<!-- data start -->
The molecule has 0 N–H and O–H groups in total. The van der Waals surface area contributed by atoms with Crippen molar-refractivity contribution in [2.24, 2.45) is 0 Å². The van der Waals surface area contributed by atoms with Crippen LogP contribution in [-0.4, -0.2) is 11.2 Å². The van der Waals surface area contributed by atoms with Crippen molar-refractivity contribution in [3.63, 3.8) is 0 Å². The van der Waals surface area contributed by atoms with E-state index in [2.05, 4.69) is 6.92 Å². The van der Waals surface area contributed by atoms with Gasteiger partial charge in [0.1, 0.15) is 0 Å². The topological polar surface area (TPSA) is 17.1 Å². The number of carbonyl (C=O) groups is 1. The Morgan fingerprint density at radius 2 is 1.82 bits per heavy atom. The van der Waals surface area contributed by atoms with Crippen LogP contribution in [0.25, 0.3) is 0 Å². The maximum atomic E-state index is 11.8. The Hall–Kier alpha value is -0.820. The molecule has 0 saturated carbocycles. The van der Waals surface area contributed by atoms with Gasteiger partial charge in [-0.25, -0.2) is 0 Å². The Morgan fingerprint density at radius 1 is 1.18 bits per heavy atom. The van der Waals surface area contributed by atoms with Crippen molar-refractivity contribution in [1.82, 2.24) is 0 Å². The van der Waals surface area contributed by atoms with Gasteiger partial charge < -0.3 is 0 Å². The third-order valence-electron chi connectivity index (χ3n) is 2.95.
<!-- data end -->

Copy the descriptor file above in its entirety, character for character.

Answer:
The molecule has 0 N–H and O–H groups in total. The van der Waals surface area contributed by atoms with Crippen molar-refractivity contribution in [2.24, 2.45) is 0 Å². The van der Waals surface area contributed by atoms with Crippen LogP contribution in [-0.4, -0.2) is 11.2 Å². The van der Waals surface area contributed by atoms with Crippen molar-refractivity contribution in [3.63, 3.8) is 0 Å². The van der Waals surface area contributed by atoms with E-state index in [2.05, 4.69) is 6.92 Å². The van der Waals surface area contributed by atoms with Gasteiger partial charge in [0.1, 0.15) is 0 Å². The topological polar surface area (TPSA) is 17.1 Å². The number of carbonyl (C=O) groups is 1. The Morgan fingerprint density at radius 2 is 1.82 bits per heavy atom. The van der Waals surface area contributed by atoms with Crippen LogP contribution in [0.25, 0.3) is 0 Å². The maximum atomic E-state index is 11.8. The Hall–Kier alpha value is -0.820. The molecule has 0 saturated carbocycles. The van der Waals surface area contributed by atoms with Gasteiger partial charge in [-0.25, -0.2) is 0 Å². The Morgan fingerprint density at radius 1 is 1.18 bits per heavy atom. The van der Waals surface area contributed by atoms with Crippen molar-refractivity contribution in [1.82, 2.24) is 0 Å². The van der Waals surface area contributed by atoms with Gasteiger partial charge < -0.3 is 0 Å². The third-order valence-electron chi connectivity index (χ3n) is 2.95.